- Marcin Sliwa – PhD Research Fellow at the Dept. of Sociology and Human Geography, UiO – (contact person: send abstracts to email@example.com)
- André Kraemer Goes – Urban Ecological Planning (MSc), NTNU
The situation in which we found our cities during the COVID-19 pandemic and the resulting economic crisis have proven that extreme vulnerability, scarcity and unpreparedness is not only a problem of urban areas in the Global South. Scenes of public workers dressed in fully isolating-clothes, once associated with the Ebola crisis in Western Africa, became common in the everyday life of cities around the globe. The opening of mass graves was not an exclusivity of Manaus, but also part of the quotidian of New York, one of the wealthiest cities in the world.
Nevertheless, cities in the South are once again being hit the hardest. From India to Ecuador, unable to rely on social welfare systems, many people face a dilemma of staying home and starving, or risking their lives to expose themselves to the pandemic, so they can provide food and medicine for their families. In places where housing and sanitation conditions are poor, savings are depleted and governmental assistance inexistent, social isolation is not an option. The situation did not only affect the poor, as millions in the middle-classes are left without jobs and savings as well.
The ongoing pandemic is not just about health and poverty. It affects every aspect of our lives and the functioning of cities: from housing, transportation, mobility and energy use, to education, public space, social interaction and recreation. Everyone is affected, though not in the same way. For some, it is a matter of survival, while for others, a significant change in the quality of life and daily routines.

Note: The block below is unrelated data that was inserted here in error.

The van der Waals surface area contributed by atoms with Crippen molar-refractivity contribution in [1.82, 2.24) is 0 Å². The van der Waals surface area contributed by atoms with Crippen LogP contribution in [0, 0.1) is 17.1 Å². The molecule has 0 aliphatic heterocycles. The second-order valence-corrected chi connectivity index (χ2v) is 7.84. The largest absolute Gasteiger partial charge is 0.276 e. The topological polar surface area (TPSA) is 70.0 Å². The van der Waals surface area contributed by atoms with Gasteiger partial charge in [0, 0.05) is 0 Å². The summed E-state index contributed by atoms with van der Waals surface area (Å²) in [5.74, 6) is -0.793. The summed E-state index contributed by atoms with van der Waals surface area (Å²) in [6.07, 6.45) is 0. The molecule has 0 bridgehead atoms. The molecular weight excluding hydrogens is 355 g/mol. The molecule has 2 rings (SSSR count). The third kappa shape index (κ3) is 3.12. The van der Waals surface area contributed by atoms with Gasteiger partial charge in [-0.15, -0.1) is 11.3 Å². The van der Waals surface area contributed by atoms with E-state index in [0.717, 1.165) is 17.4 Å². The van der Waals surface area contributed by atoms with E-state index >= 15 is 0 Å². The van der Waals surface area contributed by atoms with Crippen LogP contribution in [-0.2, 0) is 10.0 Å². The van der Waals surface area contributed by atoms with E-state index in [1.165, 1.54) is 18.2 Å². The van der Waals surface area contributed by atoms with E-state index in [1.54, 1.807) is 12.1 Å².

In these conditions of multiple shocks and stresses, cities also show signs of solidarity and reinvention. Despite the risks and restrictions, new networks emerged to assist the most vulnerable, for example to distribute food and hygiene products to the poorest, or to assist the elderly who could not leave their homes. In the meantime, we were forcibly brought to develop the potential – and realize the challenges of – using virtual networks to maintain ourselves connected to work and education, in an attempt to keep our lives going.
For cities which already struggled with providing basic services and adequate housing conditions before, the COVID-19 outbreak was truly devastating. But how did they react? What was the role of the informal sectors and their coping strategies to face the sanitary and economic crises? What lessons can we take from the impacts of COVID-19 in the most vulnerable areas to be able to plan and prevent for future crises?
With the above questions in mind, this session aims at exchanging ideas and thoughts about cities, informality and the role of urban planning in the context of the ongoing sanitary and economic crises. We invite everyone that has done, or is doing, related research to contribute to the session and submit an abstract. The aim is to put together presentations of case studies and/or reflections related to the topic, and to discuss what formal and informal strategies communities and governments are taking to cope with this difficult situation.